Discovering Iran

Trip Start May 31, 2007
Trip End May 20, 2008

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Flag of Iran  ,
Tuesday, June 19, 2007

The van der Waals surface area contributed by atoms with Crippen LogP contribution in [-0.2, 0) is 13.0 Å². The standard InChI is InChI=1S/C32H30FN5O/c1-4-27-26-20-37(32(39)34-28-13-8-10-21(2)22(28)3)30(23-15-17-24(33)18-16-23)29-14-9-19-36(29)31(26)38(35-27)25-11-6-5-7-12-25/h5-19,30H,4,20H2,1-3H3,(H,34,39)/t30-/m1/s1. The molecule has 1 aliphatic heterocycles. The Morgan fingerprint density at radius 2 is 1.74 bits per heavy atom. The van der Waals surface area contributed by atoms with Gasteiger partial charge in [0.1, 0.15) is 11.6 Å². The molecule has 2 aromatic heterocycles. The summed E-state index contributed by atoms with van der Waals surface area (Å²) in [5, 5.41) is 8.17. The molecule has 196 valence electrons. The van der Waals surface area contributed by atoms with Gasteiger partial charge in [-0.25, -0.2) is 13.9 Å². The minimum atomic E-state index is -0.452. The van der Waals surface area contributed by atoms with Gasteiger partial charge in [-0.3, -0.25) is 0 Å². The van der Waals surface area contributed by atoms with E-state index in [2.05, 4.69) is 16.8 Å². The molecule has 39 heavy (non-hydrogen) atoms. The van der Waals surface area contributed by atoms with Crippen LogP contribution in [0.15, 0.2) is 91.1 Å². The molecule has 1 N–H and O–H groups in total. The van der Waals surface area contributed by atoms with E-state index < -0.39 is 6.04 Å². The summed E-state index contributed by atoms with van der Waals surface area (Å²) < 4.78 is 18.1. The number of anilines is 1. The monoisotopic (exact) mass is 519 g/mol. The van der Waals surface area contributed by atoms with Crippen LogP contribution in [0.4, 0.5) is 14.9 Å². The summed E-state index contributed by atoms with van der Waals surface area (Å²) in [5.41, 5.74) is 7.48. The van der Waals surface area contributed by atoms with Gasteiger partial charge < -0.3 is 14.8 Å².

We just arrived in Esfahan from Yadz.  This afternoon we walked to a large square near our hotel and saw the Iman Square and Mosque, Lotfallah Mosques and the Ali Qapu Palace within walking distance to our hotel.  Afterwards we walked through the Bazaar and ended up in a rooftop tea house drinking the most lovely tea or 'chai' and smoking hubbly bubbly (flavored tobacco in a water pipe).  We could see the entire square as the sun began to go down and we met lots of other tourists from Australia.  To this point in our trip, it has been quite rare to run into other foreigners.   A  few days ago, we spent a wonderful afternoon, evening and morning at a traditional but restored caravanserai along the old silk route out in the middle of the desert (that is, about half a mile off the highway!)  Kills the mystique a bit...but we still had a fabulous time eating amazing food and dancing the night away with our hosts. The young men did traditional dancing that incorporated the wildest body shaking.  We all got up at one time or another and tried to keep up with them on the dance floor.    After leaving the caravanserai, we drove in our bus for a while and went to see the Zoroastrian Temple of Silence where the Zoroastrians brought their dead and performed their rituals.  Reza, our guide, and a few others, including Meg our Kiwi in her 70's hiked up the hill to the top and had a great view of the town of Yadz.   Iran continues to amaze me.  Fairly uncorrupted by tourism.  Hard to give away a tip...and people on the street keep coming up to ask us if we need any help with anything or in a couple of cases have bought us food.  Once a group of boys bought us ice cream and then another time two women bought us a plate of sweets while we were having chai in a hotel. It was unbelievable!   Iran has been described as a country with the most religious government but the most secular citizenry.  There seems to be quite a bit of truth to this.  Judging from how hip, stylish and secular the younger generation seems, I would imagine that liberalization of the culture will occur gradually.   Putting aside the headscarf and manteau requirements for all women, there is quite a bit of freedom here that I did not expect.  We can talk to our guide about almost anything and people seem excited to interact with us on the street and elsewhere.   And if you all were wondering it is so ^&%*ing HOT here.  The cities seem to shut down in the afternoon for about 3 - 4 hours then come back alive in the evening due to the heat.  One of my tourmates has this amazing crystal filled neck cooler thingy that she is giving me.  I of course told her I'd give her the deed to my house in SF just to get my hands on that thing but she was lovely and said she'd donate it to me!!!  I'm a lucky lucky girl!  
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